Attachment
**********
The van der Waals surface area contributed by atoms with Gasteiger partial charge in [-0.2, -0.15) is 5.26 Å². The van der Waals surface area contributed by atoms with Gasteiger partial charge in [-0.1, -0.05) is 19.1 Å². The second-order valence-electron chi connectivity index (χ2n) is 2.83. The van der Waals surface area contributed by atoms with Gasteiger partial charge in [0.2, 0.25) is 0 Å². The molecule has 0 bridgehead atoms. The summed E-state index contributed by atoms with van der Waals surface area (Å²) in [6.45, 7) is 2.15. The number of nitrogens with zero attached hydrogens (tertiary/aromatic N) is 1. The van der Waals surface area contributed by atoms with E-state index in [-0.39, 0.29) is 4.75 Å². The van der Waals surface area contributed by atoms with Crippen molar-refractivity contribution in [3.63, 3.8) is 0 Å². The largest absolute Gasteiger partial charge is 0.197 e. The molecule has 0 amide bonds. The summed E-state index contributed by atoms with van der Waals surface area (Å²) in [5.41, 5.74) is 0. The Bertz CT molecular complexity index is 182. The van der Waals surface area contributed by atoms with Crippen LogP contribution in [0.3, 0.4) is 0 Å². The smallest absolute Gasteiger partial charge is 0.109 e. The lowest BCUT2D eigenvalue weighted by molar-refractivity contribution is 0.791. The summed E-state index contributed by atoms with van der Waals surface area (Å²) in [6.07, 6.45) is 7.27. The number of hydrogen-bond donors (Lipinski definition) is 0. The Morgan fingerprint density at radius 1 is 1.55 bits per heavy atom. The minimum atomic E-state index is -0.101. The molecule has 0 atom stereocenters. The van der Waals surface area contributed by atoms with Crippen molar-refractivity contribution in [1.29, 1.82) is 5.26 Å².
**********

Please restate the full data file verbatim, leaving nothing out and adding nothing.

The van der Waals surface area contributed by atoms with Gasteiger partial charge in [-0.2, -0.15) is 5.26 Å². The van der Waals surface area contributed by atoms with Gasteiger partial charge in [-0.1, -0.05) is 19.1 Å². The second-order valence-electron chi connectivity index (χ2n) is 2.83. The van der Waals surface area contributed by atoms with Gasteiger partial charge in [0.2, 0.25) is 0 Å². The molecule has 0 bridgehead atoms. The summed E-state index contributed by atoms with van der Waals surface area (Å²) in [6.45, 7) is 2.15. The number of nitrogens with zero attached hydrogens (tertiary/aromatic N) is 1. The van der Waals surface area contributed by atoms with E-state index in [-0.39, 0.29) is 4.75 Å². The van der Waals surface area contributed by atoms with Crippen molar-refractivity contribution in [3.63, 3.8) is 0 Å². The largest absolute Gasteiger partial charge is 0.197 e. The molecule has 0 amide bonds. The summed E-state index contributed by atoms with van der Waals surface area (Å²) in [5.41, 5.74) is 0. The Bertz CT molecular complexity index is 182. The van der Waals surface area contributed by atoms with Crippen LogP contribution in [0.3, 0.4) is 0 Å². The smallest absolute Gasteiger partial charge is 0.109 e. The lowest BCUT2D eigenvalue weighted by molar-refractivity contribution is 0.791. The summed E-state index contributed by atoms with van der Waals surface area (Å²) in [6.07, 6.45) is 7.27. The number of hydrogen-bond donors (Lipinski definition) is 0. The Morgan fingerprint density at radius 1 is 1.55 bits per heavy atom. The minimum atomic E-state index is -0.101. The molecule has 0 atom stereocenters. The van der Waals surface area contributed by atoms with Crippen molar-refractivity contribution in [1.29, 1.82) is 5.26 Å².